Every Cat Logo

Herpesvirus Infections in Cats

Westermeyer, H. D., S. M. Thomasy, et al. (2009). “Assessment of viremia associated with experimental primary feline herpesvirus infection or presumed herpetic recrudescence in cats.” American Journal of Veterinary Research 70(1): 99-104.

Feline herpesvirus-1 is associated with respiratory disease, often in kittens. Most infected cats remain latently infected for life; these latent infections may reactivate during times of stress. While herpesviruses in other species commonly spread to other tissues in infected animals via the bloodstream, this appears to be infrequent in cats. These researchers investigated the occurrence of virus in the blood of infected cats during acute infection, as well as during reactivation of latent infections. Following infection of six cats with FHV-1, virus was detected in the blood for up to two weeks post-infection. However, virus was not detected in the blood of 34 shelter cats, 25 of whom had evidence of FHV-associated disease and tested positive for the virus on conjunctival samples, using either virus isolation or polymerase chain reaction (PCR) testing. The authors conclude there may be a brief period of viremia in cats following acute infection, but none associated with reactivation of latent infection. [MK]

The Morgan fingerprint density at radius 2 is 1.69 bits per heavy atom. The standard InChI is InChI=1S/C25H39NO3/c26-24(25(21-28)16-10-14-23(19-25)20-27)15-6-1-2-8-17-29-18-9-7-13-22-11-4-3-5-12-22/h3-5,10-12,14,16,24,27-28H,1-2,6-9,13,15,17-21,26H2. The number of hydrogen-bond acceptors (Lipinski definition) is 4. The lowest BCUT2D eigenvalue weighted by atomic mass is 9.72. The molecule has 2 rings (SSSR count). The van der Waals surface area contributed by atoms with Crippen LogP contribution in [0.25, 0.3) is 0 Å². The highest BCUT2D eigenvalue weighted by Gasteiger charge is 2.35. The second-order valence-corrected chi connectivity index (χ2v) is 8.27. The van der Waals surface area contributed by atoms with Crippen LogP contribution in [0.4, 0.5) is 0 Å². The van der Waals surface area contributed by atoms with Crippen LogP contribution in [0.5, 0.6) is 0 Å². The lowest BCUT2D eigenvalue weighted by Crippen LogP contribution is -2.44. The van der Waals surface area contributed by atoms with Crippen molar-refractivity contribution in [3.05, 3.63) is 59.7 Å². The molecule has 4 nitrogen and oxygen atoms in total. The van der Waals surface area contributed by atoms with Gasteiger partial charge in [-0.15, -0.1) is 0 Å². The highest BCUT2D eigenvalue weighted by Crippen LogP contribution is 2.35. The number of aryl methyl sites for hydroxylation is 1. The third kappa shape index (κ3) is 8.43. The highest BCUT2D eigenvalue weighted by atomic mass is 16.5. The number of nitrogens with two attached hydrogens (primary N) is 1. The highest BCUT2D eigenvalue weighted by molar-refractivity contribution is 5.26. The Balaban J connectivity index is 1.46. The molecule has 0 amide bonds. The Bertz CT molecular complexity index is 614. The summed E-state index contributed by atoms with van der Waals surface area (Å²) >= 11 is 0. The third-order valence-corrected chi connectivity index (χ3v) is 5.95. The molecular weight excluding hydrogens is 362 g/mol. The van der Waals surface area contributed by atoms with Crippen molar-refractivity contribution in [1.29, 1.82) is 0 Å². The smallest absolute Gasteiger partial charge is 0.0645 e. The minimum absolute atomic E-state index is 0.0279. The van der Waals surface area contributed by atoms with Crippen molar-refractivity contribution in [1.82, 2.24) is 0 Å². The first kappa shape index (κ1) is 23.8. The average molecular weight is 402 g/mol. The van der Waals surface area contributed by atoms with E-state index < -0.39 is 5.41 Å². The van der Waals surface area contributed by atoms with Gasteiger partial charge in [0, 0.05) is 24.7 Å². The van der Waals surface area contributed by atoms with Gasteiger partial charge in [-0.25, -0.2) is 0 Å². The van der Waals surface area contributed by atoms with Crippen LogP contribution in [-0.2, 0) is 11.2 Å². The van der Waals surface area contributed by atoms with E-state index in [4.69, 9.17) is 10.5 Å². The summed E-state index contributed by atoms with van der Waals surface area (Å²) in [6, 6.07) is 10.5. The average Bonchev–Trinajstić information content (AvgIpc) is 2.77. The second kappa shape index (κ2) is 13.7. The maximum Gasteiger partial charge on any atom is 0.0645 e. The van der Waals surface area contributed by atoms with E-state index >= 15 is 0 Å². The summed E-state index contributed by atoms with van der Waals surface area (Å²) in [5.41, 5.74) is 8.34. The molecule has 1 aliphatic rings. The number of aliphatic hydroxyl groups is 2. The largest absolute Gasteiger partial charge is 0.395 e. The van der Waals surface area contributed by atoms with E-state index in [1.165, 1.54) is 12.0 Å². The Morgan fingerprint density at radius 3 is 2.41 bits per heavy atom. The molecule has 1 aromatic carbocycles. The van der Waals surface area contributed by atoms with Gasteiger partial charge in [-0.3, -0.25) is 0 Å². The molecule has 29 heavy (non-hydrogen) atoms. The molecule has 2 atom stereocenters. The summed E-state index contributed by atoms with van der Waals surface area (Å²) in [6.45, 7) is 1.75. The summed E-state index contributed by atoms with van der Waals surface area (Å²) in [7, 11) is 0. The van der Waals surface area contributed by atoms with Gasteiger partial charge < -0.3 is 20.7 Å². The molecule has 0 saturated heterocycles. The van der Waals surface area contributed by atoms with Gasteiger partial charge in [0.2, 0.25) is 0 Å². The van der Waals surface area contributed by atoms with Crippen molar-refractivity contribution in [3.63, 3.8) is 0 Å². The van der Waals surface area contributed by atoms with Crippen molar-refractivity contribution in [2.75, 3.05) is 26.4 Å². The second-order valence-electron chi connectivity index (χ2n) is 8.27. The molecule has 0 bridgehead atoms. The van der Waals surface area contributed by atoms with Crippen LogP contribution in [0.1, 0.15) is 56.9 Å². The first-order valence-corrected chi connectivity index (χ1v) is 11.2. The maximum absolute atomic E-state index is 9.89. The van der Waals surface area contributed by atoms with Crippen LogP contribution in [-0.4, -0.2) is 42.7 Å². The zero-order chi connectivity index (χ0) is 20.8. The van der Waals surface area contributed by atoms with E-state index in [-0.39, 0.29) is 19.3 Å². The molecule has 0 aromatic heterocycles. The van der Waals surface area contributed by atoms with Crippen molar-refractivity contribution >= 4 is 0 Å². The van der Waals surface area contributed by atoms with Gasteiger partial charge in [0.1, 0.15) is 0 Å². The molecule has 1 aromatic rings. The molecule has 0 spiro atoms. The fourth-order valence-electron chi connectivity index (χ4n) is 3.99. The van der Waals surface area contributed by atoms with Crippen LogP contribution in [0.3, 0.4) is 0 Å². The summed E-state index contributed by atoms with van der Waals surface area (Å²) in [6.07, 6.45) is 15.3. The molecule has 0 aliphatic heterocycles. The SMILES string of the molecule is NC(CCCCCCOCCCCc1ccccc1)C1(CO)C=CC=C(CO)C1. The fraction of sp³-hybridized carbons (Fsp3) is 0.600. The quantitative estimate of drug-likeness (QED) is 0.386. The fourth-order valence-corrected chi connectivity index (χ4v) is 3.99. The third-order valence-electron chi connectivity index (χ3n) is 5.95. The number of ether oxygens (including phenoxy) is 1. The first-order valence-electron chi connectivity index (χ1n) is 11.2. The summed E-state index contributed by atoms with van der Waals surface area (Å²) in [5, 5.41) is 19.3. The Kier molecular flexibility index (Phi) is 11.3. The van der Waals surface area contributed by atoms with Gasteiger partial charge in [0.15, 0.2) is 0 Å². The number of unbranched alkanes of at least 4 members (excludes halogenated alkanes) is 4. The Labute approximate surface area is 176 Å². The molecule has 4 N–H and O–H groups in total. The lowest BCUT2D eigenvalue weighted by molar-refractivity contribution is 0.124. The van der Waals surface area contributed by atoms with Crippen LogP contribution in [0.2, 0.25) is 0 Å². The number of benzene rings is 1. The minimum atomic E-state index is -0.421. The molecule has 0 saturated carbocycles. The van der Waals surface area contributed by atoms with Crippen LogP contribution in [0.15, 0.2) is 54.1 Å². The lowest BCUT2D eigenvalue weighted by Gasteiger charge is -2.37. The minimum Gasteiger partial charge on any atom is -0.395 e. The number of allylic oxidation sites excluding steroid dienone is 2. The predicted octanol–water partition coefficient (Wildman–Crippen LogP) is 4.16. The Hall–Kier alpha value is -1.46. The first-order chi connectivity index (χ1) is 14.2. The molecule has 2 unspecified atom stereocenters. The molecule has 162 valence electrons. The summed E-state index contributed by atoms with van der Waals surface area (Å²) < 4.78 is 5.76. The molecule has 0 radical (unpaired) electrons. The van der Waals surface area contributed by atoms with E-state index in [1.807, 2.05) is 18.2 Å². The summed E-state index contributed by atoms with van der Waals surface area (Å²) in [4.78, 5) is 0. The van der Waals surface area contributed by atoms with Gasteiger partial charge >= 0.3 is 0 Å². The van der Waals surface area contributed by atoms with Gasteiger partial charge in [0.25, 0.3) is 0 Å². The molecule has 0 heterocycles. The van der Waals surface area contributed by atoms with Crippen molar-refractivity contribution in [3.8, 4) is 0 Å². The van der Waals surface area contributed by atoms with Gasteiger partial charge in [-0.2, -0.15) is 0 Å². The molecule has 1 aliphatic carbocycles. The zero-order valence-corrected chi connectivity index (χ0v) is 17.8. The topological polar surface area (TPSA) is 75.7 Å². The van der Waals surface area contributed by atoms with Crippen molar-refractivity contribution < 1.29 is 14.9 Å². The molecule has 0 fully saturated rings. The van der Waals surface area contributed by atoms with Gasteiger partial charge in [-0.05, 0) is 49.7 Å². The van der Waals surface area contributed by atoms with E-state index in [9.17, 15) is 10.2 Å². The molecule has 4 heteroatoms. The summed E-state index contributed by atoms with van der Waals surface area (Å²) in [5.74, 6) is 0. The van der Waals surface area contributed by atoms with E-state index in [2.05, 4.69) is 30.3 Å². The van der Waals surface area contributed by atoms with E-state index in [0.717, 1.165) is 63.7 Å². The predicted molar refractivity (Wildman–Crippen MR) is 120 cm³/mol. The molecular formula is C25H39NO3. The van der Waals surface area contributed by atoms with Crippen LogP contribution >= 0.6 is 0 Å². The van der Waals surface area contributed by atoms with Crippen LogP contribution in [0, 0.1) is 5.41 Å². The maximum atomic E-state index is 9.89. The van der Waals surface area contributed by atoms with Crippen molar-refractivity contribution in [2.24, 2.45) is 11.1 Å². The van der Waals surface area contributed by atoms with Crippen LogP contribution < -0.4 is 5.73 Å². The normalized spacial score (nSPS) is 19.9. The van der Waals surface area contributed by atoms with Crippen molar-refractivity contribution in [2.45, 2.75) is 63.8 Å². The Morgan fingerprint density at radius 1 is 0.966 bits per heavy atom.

>> PubMed Abstract

Related articles:
Maggs, D., M. Lappin, et al. (1999). “Evaluation of serologic and viral detection methods for diagnosing feline herpesvirus-1 infection in cats with acute respiratory tract or chronic ocular disease.” J Amer Vet Med Assoc 214(4): 502.
>> PubMed Abstract

Bannasch, M. and J. Foley (2005). “Epidemiologic evaluation of multiple respiratory pathogens in cats in animal shelters.” J Fel Med Surg 7(2): 109-119.
>> PubMed Abstract